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Tag Archives: sexual assault

Sexual assault: ask the right questions or you’re part of the problem

There was a brief spat on Twitter this morning with a couple of men who thought the question to ask about the fourteen-year-old girl raped in a Geelong Park at 4 a.m. was, what we her parents thinking, letting her out at that time in the morning?

The attitude persists that girls and women must restrict our lives to protect ourselves from sexual assault, rather than the obvious solution, which is that men must not rape us.

The one good thing to emerge so far from this awful event are the words of Detective Senior Sergeant Jason Walsh, from Victoria Police’s Sexual Crime Squad, who expressed regret and amazement that people feel free to question a sexual assault victim’s actions, when what ought to be under scrutiny are the actions of perpetrators.

I find it amazing, he said, without getting into politics, that we question girls and we question their behaviour when we don’t even ask, ‘what’s four blokes out doing, allegedly sexually assaulting a young girl?’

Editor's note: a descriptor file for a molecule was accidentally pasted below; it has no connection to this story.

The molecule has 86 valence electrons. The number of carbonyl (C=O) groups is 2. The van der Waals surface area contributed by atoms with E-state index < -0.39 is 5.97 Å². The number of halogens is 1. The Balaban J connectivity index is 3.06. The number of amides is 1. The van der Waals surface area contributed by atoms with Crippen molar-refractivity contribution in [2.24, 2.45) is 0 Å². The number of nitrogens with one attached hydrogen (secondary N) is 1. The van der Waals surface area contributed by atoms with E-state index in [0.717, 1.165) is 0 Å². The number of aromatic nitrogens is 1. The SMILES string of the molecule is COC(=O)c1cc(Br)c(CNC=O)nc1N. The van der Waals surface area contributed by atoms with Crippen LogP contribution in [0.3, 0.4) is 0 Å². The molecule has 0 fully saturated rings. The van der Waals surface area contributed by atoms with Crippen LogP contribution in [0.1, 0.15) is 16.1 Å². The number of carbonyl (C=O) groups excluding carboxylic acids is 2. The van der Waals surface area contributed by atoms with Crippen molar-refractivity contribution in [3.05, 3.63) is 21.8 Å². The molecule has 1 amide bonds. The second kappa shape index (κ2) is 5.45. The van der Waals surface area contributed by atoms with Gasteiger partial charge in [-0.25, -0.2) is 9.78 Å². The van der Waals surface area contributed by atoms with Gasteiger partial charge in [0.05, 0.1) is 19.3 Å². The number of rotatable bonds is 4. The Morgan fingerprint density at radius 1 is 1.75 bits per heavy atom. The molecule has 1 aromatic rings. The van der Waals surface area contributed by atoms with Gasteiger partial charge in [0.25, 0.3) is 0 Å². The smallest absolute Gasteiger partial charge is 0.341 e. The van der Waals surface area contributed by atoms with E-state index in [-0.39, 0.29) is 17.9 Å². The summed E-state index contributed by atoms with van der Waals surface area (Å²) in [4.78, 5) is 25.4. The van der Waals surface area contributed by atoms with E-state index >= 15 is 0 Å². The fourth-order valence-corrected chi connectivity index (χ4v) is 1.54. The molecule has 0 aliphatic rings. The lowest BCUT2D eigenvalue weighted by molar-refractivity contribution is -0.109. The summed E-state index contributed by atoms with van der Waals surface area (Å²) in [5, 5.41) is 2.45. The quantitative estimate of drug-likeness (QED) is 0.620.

“You know, that’s my take on that sort of question, and I’ve been in this sexual assault field for many years, and I find it amazing that people straight away question females for their actions, and they’re not questioning the males. I mean, what are four males doing allegedly sexually assaulting a young girl? That’s a question I’d ask.”

The self-serving myth that women “ask for it” one way or another is still pervasive, an estimated 70% of sexual assaults are not reported, of those that are reported only a minuscule number actually make it to court and even less result in convictions. The court process can be so horrendous for the victim that it’s frequently described as “being raped again,” and I recently read a paper written by Kylie Weston-Scheuber, Supervising Lawyer, Sexual Offences Unit, Office of the DPP (ACT) in which she states that should she find herself a victim of sexual assault, there are days she has doubts about whether she’d subject herself to the trauma of court proceedings.